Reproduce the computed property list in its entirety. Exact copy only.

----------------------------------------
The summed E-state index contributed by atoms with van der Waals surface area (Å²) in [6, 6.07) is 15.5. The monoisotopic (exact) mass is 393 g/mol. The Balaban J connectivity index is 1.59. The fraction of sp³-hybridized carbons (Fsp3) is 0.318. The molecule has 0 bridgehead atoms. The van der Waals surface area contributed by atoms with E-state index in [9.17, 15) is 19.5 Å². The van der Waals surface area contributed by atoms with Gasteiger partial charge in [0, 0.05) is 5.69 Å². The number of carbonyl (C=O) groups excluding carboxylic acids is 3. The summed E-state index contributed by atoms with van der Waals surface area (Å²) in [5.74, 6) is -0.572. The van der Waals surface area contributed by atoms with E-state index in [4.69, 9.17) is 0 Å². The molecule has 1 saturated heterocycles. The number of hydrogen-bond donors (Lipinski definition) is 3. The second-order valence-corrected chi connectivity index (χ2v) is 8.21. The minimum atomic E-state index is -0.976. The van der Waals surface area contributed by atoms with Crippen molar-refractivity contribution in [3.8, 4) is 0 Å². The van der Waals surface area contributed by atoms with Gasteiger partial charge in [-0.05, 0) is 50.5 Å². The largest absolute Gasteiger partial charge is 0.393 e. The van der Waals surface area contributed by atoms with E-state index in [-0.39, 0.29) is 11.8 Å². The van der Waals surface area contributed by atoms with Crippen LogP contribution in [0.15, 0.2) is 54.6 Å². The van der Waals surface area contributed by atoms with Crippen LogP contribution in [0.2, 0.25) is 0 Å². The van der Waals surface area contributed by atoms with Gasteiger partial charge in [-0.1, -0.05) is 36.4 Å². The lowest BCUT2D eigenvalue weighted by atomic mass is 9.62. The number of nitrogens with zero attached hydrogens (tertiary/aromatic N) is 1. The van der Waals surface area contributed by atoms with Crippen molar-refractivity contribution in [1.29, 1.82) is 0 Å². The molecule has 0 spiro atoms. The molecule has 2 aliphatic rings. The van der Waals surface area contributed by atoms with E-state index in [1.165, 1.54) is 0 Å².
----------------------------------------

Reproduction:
The summed E-state index contributed by atoms with van der Waals surface area (Å²) in [6, 6.07) is 15.5. The monoisotopic (exact) mass is 393 g/mol. The Balaban J connectivity index is 1.59. The fraction of sp³-hybridized carbons (Fsp3) is 0.318. The molecule has 0 bridgehead atoms. The van der Waals surface area contributed by atoms with E-state index in [9.17, 15) is 19.5 Å². The van der Waals surface area contributed by atoms with Gasteiger partial charge in [0, 0.05) is 5.69 Å². The number of carbonyl (C=O) groups excluding carboxylic acids is 3. The summed E-state index contributed by atoms with van der Waals surface area (Å²) in [5.74, 6) is -0.572. The van der Waals surface area contributed by atoms with E-state index in [4.69, 9.17) is 0 Å². The molecule has 1 saturated heterocycles. The number of hydrogen-bond donors (Lipinski definition) is 3. The second-order valence-corrected chi connectivity index (χ2v) is 8.21. The minimum atomic E-state index is -0.976. The van der Waals surface area contributed by atoms with Crippen molar-refractivity contribution in [3.8, 4) is 0 Å². The van der Waals surface area contributed by atoms with Gasteiger partial charge in [-0.05, 0) is 50.5 Å². The largest absolute Gasteiger partial charge is 0.393 e. The van der Waals surface area contributed by atoms with E-state index in [-0.39, 0.29) is 11.8 Å². The van der Waals surface area contributed by atoms with Crippen LogP contribution in [0.15, 0.2) is 54.6 Å². The van der Waals surface area contributed by atoms with Crippen LogP contribution in [0.2, 0.25) is 0 Å². The van der Waals surface area contributed by atoms with Gasteiger partial charge in [-0.1, -0.05) is 36.4 Å². The lowest BCUT2D eigenvalue weighted by atomic mass is 9.62. The number of nitrogens with zero attached hydrogens (tertiary/aromatic N) is 1. The van der Waals surface area contributed by atoms with Crippen molar-refractivity contribution in [1.29, 1.82) is 0 Å². The molecule has 0 spiro atoms. The molecule has 2 aliphatic rings. The van der Waals surface area contributed by atoms with E-state index in [1.165, 1.54) is 0 Å².